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Planning end of year work celebrations

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Prevention is better than a cure

As the end of another year approaches, employers are understandingly planning a well-earned opportunity for employees to celebrate the year that has been.

As the end of another year approaches, employers are understandingly planning a well-earned opportunity for employees to celebrate the year that has been.

Whether employers are planning a company-wide party, team lunch or casual after work drinks, the potential risks associated with hosting end of year celebrations should not be overlooked. Employers should now start engaging in careful planning of any upcoming work-related event in order to minimise the literal and figurative headaches that may arise after the celebrations have come to an end.

This blog will address some practical tips that employers, HR managers and social committee members should consider when planning end of year celebrations.

Standards of behaviour

Employees should be reminded about the standards of conduct and behaviour at work-related events well in advance. This will include reminding employees that conduct and behaviour that is inappropriate, amounts to sexual harassment and/or breaches work health and safety obligations will not be tolerated.

This time of the year is generally a good time to roll out refresher training on the code of conduct or workplace behaviour policies. Employees should be made aware that any workplace behaviour policy applies not only in the workplace but extends also to work-related events.

Start and finish times

When sending out an invitation and any follow-up information about the event, it is important for employers to be clear about the start time, finish time and location.  Employers should also make clear that there is no “after party” and that any festivities which continue after the finish time are not part of the official work function.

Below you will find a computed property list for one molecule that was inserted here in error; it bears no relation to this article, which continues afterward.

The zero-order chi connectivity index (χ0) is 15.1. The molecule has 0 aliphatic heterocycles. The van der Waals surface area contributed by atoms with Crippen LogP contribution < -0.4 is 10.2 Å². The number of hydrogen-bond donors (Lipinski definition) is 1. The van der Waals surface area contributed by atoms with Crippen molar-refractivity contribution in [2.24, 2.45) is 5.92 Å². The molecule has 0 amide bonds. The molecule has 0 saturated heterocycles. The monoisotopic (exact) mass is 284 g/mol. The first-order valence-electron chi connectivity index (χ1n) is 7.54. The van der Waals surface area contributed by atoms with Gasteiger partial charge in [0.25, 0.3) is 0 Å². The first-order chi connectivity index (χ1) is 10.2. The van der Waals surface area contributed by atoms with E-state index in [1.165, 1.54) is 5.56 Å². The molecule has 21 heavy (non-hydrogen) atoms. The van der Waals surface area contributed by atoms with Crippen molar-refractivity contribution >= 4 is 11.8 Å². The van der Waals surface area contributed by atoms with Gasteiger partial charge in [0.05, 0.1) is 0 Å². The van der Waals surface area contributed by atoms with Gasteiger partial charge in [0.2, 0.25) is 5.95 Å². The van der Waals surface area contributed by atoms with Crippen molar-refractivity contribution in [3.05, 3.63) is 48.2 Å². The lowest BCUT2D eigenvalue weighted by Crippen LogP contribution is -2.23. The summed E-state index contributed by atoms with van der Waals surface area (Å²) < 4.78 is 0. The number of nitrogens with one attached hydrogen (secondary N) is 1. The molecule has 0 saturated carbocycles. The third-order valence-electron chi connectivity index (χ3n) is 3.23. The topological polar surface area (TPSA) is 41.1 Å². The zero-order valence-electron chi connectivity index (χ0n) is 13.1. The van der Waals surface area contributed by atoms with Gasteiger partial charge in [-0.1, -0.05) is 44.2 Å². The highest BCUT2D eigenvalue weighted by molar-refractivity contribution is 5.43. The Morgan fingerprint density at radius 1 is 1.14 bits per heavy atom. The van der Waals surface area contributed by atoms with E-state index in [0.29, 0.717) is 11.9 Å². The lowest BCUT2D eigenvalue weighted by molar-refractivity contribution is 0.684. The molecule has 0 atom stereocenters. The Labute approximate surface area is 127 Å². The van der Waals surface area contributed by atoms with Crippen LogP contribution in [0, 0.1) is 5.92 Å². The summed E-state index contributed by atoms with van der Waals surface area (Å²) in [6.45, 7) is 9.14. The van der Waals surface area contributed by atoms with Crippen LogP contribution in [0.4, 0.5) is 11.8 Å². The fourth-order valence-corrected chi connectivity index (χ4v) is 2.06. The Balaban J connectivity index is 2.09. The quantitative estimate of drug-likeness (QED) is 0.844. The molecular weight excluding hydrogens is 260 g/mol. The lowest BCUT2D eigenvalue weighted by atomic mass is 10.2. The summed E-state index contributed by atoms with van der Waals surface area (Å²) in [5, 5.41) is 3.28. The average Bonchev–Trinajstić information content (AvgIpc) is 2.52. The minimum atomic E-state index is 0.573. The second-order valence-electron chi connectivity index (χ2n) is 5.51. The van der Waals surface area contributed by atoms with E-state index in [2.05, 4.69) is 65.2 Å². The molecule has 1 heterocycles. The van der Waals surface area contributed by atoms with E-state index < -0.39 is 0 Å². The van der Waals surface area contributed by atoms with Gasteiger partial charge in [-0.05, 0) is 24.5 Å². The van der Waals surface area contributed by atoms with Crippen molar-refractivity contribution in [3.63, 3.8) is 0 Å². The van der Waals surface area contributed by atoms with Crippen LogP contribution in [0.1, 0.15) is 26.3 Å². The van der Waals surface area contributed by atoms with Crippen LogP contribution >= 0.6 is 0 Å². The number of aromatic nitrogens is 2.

Food and drinks

When planning a work-related event, employers should ensure that plenty of food is available particularly if alcohol will also be made available to employees.

Of course, employers should not feel obliged to supply alcohol at work-related events. However, if they choose to do so, it is recommended that employers supply plenty of water as well as alcoholic, low alcoholic, and non-alcoholic options.  

Assess the environment

Employers’ duties to ensure the health and safety of employees extend to providing a safe environment at work-related events. Accordingly, any venue should be safe and as far as reasonably practicable, free from hazard or risk. This may include an assessment of whether there is accessible means of transportation to and from the event.

Careful consideration should also be given to whether the event involves a group activity that is physical or recreational. If such an event is planned, employees must be required to wear appropriate attire. Employers should be mindful that they will be found liable under workers compensation laws for any injuries sustained during such activities.

Attend our upcoming webinar

On 10 November 2022, our Managing Director and Principal, Athena Koelmeyer will be taking a deep dive into the importance of carefully planning work-related events and managing the risks associated with the fallout of such events. If you haven’t already done so, you can register for our "Dancing with myself - Hosting and surviving work social functions” webinar here.

Information provided in this blog is not legal advice and should not be relied upon as such. Workplace Law does not accept liability for any loss or damage arising from reliance on the content of this blog, or from links on this website to any external website. Where applicable, liability is limited by a scheme approved under Professional Standards Legislation.

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